Soft versus Hard Commitments: A Test on Savings Behaviors

21 Pages Posted: 10 Aug 2014

See all articles by Jeremy Burke

Jeremy Burke

Center for Economic and Social Research (CESR)

Jill Luoto

RAND Corporation

Francisco Pérez-Arce

Center for Economic and Social Research (CESR)

Date Written: July 8, 2014

Abstract

Many Americans save too little, leaving them vulnerable to unexpected financial shocks. Finding ways to help Americans develop emergency savings funds could greatly improve welfare. A wealth of previous literature has demonstrated the central roles played by patience and self-control in achieving sufficient savings. When people lack patience or self-control, well-designed interventions may help improve financial stability. Increasingly, interventions intended to improve savings behavior have taken the form of externally restricted accounts such as ‘commitment accounts’ that include hefty fees for early withdrawal or that disallow withdrawals altogether for a pre-specified time. Yet, such hard commitment accounts may not appeal to impatient individuals, those who do not anticipate their own self-control problems, or to the poor for whom restrictions on scarce funds can be particularly painful. We test a new ‘soft’ commitment account that asks borrowers to think about their savings goals, how it would feel to achieve them, and make a pledge to work towards these goals (potentially increasing one’s intrinsic motivation), yet has no external restrictions on savings behavior. In a six-month randomized savings experiment we find that such soft commitments can significantly increase amounts saved on day one relative to either a hard commitment account (with external restrictions on withdrawals) or a traditional savings account. Additionally, the soft commitments significantly increased final savings balances relative to no form of commitment and were particularly effective for impatient individuals. However, despite the inherent illiquidity, the hard commitment account proved most effective in building savings balances amongst our participants at the end of six months.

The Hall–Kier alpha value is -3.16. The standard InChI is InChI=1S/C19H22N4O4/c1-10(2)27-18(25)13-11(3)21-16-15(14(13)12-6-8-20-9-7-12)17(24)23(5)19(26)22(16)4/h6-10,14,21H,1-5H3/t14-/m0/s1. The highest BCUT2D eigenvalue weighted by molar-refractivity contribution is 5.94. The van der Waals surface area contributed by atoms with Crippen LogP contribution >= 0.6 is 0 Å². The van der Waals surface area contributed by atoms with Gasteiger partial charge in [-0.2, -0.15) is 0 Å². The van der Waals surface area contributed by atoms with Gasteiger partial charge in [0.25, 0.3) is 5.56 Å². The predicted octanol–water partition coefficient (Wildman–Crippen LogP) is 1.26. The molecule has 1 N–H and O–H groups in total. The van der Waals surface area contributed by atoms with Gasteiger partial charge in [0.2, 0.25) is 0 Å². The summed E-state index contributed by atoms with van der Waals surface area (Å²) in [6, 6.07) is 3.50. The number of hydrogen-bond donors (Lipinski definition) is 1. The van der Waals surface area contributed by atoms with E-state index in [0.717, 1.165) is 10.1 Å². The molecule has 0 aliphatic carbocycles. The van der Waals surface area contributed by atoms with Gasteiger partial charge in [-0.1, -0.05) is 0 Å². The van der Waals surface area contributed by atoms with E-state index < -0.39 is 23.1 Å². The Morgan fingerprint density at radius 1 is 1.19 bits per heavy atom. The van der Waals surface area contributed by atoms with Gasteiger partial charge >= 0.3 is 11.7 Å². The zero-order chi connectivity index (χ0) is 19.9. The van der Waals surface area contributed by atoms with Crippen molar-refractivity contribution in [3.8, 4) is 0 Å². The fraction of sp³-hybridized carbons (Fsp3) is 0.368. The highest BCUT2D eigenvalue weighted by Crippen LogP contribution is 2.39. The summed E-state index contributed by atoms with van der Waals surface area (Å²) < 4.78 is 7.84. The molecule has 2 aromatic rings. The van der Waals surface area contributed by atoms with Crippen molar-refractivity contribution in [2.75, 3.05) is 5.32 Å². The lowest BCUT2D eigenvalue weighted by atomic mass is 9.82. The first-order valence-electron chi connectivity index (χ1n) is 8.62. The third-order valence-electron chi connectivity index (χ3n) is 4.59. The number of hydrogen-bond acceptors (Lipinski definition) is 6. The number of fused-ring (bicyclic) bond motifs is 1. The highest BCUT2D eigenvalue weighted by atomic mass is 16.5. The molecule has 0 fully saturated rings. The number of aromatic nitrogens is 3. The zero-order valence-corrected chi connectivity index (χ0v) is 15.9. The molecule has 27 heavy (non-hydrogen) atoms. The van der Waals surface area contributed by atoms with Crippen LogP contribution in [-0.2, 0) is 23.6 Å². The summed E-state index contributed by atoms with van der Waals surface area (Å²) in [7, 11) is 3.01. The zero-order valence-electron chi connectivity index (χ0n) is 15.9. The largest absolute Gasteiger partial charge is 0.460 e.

Suggested Citation

Burke, Jeremy and Luoto, Jill and Perez-Arce, Francisco, Soft versus Hard Commitments: A Test on Savings Behaviors (July 8, 2014). RAND Working Paper Series WR-1055, Available at SSRN: https://ssrn.com/abstract=2477954 or http://dx.doi.org/10.2139/ssrn.2477954

Jeremy Burke (Contact Author)

Center for Economic and Social Research (CESR) ( email )

635 Downey Way
Los Angeles, CA 90089-3332
United States

Jill Luoto

RAND Corporation ( email )

1776 Main Street
P.O. Box 2138
Santa Monica, CA 90407-2138
United States

Francisco Perez-Arce

Center for Economic and Social Research (CESR) ( email )

635 Downey Way
Los Angeles, CA 90089-3332
United States

Do you have a job opening that you would like to promote on SSRN?

Paper statistics

Downloads
106
Abstract Views
938
rank
345,170
PlumX Metrics